Webster's Dictionary, 1913

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Word starts with Word or meaning contains
Ill-boding adjective Boding evil; inauspicious; ill-omened. " Ill-boding stars." Shak.

Ill-bred adjective Badly educated or brought up; impolite; incivil; rude. See Note under Ill , adverb

Ill-favored adjective Wanting beauty or attractiveness; deformed; ugly; ill-looking.

Ill-favored and lean-fleshed.
Gen. xli. 3.

-- Ill`-fa"vored*ly , adverb -- Ill`- fa"vored*ness , noun

Ill-judged adjective Not well judged; unwise.

Ill-lived adjective Leading a wicked life. [ Obsolete]

Ill-looking adjective Having a bad look; threatening; ugly. See Note under Ill , adverb

Illation noun [ Latin illatio , from illatus , used as past participle of inferre to carry or bring in, but from a different root: confer French illation . See 1st In- , and Tolerate , and confer Infer .] The act or process of inferring from premises or reasons; perception of the connection between ideas; that which is inferred; inference; deduction; conclusion.

Fraudulent deductions or inconsequent illations from a false conception of things.
Sir T. Browne.

Illative adjective [ Latin illativus : confer French illatif .] Relating to, dependent on, or denoting, illation; inferential; conclusive; as, an illative consequence or proposition; an illative word, as then , therefore , etc.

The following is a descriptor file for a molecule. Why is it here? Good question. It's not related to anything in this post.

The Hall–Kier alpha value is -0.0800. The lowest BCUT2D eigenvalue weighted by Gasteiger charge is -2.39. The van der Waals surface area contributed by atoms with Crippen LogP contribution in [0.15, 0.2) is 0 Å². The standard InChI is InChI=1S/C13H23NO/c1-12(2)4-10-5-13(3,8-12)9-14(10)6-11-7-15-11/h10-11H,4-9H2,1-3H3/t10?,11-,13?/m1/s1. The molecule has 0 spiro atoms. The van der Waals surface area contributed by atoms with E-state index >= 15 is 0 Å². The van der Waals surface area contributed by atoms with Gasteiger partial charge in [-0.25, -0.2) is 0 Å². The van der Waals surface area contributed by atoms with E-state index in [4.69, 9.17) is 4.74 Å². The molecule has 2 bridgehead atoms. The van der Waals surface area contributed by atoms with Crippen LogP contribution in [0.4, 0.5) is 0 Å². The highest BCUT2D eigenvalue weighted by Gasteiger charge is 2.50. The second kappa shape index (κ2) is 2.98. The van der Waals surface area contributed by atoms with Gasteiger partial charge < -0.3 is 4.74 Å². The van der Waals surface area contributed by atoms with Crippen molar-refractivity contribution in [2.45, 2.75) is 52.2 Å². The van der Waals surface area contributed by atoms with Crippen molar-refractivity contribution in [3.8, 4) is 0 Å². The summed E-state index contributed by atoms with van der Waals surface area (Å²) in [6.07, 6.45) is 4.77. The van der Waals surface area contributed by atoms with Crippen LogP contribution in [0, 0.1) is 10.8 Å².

Illative conversion (Logic) , a converse or reverse statement of a proposition which in that form must be true because the original proposition is true. -- Illative sense (Metaph.) , the faculty of the mind by which it apprehends the conditions and determines upon the correctness of inferences.

Illative noun An illative particle, as for , because .

Illatively adverb By inference; as an illative; in an illative manner.

Illaudable adjective [ Latin illaudabilis . See In- not, and Laudable .] Not laudable; not praise-worthy; worthy of censure or disapprobation. Milton.

-- Il*laud"a*bly , adverb [ Obsolete] Broome.

Illecebration noun [ See Illecebrous .] Allurement. [ R.] T. Brown.

Illecebrous adjective [ Latin illecebrosus , from illecebra allurement, from illicere to allure.] Alluring; attractive; enticing. [ Obsolete] Sir T. Elyot.

Illegal adjective [ Prefix il- not + legal : confer French illégal .] Not according to, or authorized by, law; specif., contrary to, or in violation of, human law; unlawful; illicit; hence, immoral; as, an illegal act; illegal trade; illegal love. Bp. Burnet.

Illegality noun ; plural Illegalities . [ Confer French illégalité .] The quality or condition of being illegal; unlawfulness; as, the illegality of trespass or of false imprisonment; also, an illegal act.

Illegalize transitive verb [ imperfect & past participle Illegalized ; present participle & verbal noun Illegalizing .] To make or declare illegal or unlawful.

Illegally adverb In a illegal manner; unlawfully.

Illegalness noun Illegality, unlawfulness.